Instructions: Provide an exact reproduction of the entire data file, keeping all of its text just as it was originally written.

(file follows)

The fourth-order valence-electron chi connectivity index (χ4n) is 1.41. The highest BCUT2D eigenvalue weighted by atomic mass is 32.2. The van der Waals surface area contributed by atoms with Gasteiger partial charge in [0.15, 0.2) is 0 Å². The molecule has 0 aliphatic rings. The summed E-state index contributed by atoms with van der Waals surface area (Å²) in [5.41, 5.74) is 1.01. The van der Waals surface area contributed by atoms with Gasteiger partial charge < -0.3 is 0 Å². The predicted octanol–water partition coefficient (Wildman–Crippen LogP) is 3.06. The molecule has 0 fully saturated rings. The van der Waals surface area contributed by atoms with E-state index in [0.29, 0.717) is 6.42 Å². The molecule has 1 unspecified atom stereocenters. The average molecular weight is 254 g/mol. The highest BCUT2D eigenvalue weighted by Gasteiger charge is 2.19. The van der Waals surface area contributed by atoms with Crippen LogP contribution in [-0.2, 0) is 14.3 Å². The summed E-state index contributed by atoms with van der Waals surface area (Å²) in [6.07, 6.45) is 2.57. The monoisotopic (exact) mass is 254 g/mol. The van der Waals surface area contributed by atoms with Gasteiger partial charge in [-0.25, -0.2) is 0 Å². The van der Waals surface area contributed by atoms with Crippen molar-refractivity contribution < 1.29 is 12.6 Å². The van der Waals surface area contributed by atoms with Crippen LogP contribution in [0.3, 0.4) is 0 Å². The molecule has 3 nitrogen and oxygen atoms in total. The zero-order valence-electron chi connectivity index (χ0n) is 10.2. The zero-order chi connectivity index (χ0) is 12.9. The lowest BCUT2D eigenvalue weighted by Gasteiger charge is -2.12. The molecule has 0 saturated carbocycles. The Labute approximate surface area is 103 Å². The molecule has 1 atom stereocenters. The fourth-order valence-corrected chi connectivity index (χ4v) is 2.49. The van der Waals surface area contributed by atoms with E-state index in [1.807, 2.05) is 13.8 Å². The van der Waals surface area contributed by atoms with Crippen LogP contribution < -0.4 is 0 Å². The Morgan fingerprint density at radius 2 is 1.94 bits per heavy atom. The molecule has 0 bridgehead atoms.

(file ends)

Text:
The fourth-order valence-electron chi connectivity index (χ4n) is 1.41. The highest BCUT2D eigenvalue weighted by atomic mass is 32.2. The van der Waals surface area contributed by atoms with Gasteiger partial charge in [0.15, 0.2) is 0 Å². The molecule has 0 aliphatic rings. The summed E-state index contributed by atoms with van der Waals surface area (Å²) in [5.41, 5.74) is 1.01. The van der Waals surface area contributed by atoms with Gasteiger partial charge < -0.3 is 0 Å². The predicted octanol–water partition coefficient (Wildman–Crippen LogP) is 3.06. The molecule has 0 fully saturated rings. The van der Waals surface area contributed by atoms with E-state index in [0.29, 0.717) is 6.42 Å². The molecule has 1 unspecified atom stereocenters. The average molecular weight is 254 g/mol. The highest BCUT2D eigenvalue weighted by Gasteiger charge is 2.19. The van der Waals surface area contributed by atoms with Crippen LogP contribution in [-0.2, 0) is 14.3 Å². The summed E-state index contributed by atoms with van der Waals surface area (Å²) in [6.07, 6.45) is 2.57. The monoisotopic (exact) mass is 254 g/mol. The van der Waals surface area contributed by atoms with Gasteiger partial charge in [-0.25, -0.2) is 0 Å². The van der Waals surface area contributed by atoms with Crippen molar-refractivity contribution < 1.29 is 12.6 Å². The van der Waals surface area contributed by atoms with Crippen LogP contribution in [0.3, 0.4) is 0 Å². The molecule has 3 nitrogen and oxygen atoms in total. The zero-order valence-electron chi connectivity index (χ0n) is 10.2. The zero-order chi connectivity index (χ0) is 12.9. The lowest BCUT2D eigenvalue weighted by Gasteiger charge is -2.12. The molecule has 0 saturated carbocycles. The Labute approximate surface area is 103 Å². The molecule has 1 atom stereocenters. The fourth-order valence-corrected chi connectivity index (χ4v) is 2.49. The van der Waals surface area contributed by atoms with E-state index in [1.807, 2.05) is 13.8 Å². The van der Waals surface area contributed by atoms with Crippen LogP contribution < -0.4 is 0 Å². The Morgan fingerprint density at radius 2 is 1.94 bits per heavy atom. The molecule has 0 bridgehead atoms.